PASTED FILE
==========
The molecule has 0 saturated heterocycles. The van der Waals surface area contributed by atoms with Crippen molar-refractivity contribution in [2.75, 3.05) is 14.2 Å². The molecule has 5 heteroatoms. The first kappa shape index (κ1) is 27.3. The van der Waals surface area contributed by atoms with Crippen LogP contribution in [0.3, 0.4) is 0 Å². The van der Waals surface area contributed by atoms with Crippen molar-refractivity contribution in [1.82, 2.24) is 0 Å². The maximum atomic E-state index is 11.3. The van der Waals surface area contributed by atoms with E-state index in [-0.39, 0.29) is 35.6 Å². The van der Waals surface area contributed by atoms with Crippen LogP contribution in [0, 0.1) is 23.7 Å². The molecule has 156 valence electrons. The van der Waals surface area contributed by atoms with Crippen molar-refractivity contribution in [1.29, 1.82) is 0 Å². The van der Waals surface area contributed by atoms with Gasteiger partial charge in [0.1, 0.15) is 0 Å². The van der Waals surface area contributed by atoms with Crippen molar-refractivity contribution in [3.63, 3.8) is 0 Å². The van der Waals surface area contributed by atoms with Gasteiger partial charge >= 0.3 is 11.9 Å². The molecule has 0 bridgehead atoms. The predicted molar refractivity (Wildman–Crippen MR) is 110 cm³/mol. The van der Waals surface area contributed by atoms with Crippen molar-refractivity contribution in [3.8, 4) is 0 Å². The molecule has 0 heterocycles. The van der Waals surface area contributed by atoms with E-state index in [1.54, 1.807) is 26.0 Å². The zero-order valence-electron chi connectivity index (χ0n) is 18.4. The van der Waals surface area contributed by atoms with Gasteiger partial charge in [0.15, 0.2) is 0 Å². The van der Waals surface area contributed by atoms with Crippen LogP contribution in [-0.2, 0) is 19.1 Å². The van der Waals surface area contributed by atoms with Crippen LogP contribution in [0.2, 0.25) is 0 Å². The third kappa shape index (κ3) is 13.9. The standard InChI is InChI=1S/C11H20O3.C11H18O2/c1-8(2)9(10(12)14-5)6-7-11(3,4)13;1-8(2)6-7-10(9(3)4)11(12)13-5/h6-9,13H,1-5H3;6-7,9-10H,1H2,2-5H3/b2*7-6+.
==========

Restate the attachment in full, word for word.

The molecule has 0 saturated heterocycles. The van der Waals surface area contributed by atoms with Crippen molar-refractivity contribution in [2.75, 3.05) is 14.2 Å². The molecule has 5 heteroatoms. The first kappa shape index (κ1) is 27.3. The van der Waals surface area contributed by atoms with Crippen LogP contribution in [0.3, 0.4) is 0 Å². The van der Waals surface area contributed by atoms with Crippen molar-refractivity contribution in [1.82, 2.24) is 0 Å². The maximum atomic E-state index is 11.3. The van der Waals surface area contributed by atoms with E-state index in [-0.39, 0.29) is 35.6 Å². The van der Waals surface area contributed by atoms with Crippen LogP contribution in [0, 0.1) is 23.7 Å². The molecule has 156 valence electrons. The van der Waals surface area contributed by atoms with Crippen molar-refractivity contribution in [1.29, 1.82) is 0 Å². The van der Waals surface area contributed by atoms with Gasteiger partial charge in [0.1, 0.15) is 0 Å². The van der Waals surface area contributed by atoms with Crippen molar-refractivity contribution in [3.63, 3.8) is 0 Å². The van der Waals surface area contributed by atoms with Gasteiger partial charge >= 0.3 is 11.9 Å². The molecule has 0 bridgehead atoms. The predicted molar refractivity (Wildman–Crippen MR) is 110 cm³/mol. The van der Waals surface area contributed by atoms with Crippen molar-refractivity contribution in [3.8, 4) is 0 Å². The molecule has 0 heterocycles. The van der Waals surface area contributed by atoms with E-state index in [1.54, 1.807) is 26.0 Å². The zero-order valence-electron chi connectivity index (χ0n) is 18.4. The van der Waals surface area contributed by atoms with Gasteiger partial charge in [0.15, 0.2) is 0 Å². The van der Waals surface area contributed by atoms with Crippen LogP contribution in [-0.2, 0) is 19.1 Å². The van der Waals surface area contributed by atoms with Crippen LogP contribution in [0.2, 0.25) is 0 Å². The third kappa shape index (κ3) is 13.9. The standard InChI is InChI=1S/C11H20O3.C11H18O2/c1-8(2)9(10(12)14-5)6-7-11(3,4)13;1-8(2)6-7-10(9(3)4)11(12)13-5/h6-9,13H,1-5H3;6-7,9-10H,1H2,2-5H3/b2*7-6+.